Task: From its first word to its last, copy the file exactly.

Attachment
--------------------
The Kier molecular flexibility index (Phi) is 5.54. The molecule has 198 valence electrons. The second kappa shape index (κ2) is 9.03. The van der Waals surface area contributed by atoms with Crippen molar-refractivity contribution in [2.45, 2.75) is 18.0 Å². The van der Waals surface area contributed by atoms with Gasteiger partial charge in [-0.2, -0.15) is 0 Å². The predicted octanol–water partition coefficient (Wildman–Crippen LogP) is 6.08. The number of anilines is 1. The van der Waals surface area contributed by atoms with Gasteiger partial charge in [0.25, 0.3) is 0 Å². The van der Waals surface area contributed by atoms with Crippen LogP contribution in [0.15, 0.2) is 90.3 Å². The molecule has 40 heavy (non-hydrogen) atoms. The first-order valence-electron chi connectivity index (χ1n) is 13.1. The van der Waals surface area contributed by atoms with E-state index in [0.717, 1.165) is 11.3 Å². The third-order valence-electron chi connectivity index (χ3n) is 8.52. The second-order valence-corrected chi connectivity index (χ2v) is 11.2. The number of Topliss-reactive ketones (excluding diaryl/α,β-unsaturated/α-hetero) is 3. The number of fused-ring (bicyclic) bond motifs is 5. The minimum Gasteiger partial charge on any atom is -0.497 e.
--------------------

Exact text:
The Kier molecular flexibility index (Phi) is 5.54. The molecule has 198 valence electrons. The second kappa shape index (κ2) is 9.03. The van der Waals surface area contributed by atoms with Crippen molar-refractivity contribution in [2.45, 2.75) is 18.0 Å². The van der Waals surface area contributed by atoms with Gasteiger partial charge in [-0.2, -0.15) is 0 Å². The predicted octanol–water partition coefficient (Wildman–Crippen LogP) is 6.08. The number of anilines is 1. The van der Waals surface area contributed by atoms with Gasteiger partial charge in [0.25, 0.3) is 0 Å². The van der Waals surface area contributed by atoms with Crippen LogP contribution in [0.15, 0.2) is 90.3 Å². The molecule has 40 heavy (non-hydrogen) atoms. The first-order valence-electron chi connectivity index (χ1n) is 13.1. The van der Waals surface area contributed by atoms with E-state index in [0.717, 1.165) is 11.3 Å². The third-order valence-electron chi connectivity index (χ3n) is 8.52. The second-order valence-corrected chi connectivity index (χ2v) is 11.2. The number of Topliss-reactive ketones (excluding diaryl/α,β-unsaturated/α-hetero) is 3. The number of fused-ring (bicyclic) bond motifs is 5. The minimum Gasteiger partial charge on any atom is -0.497 e.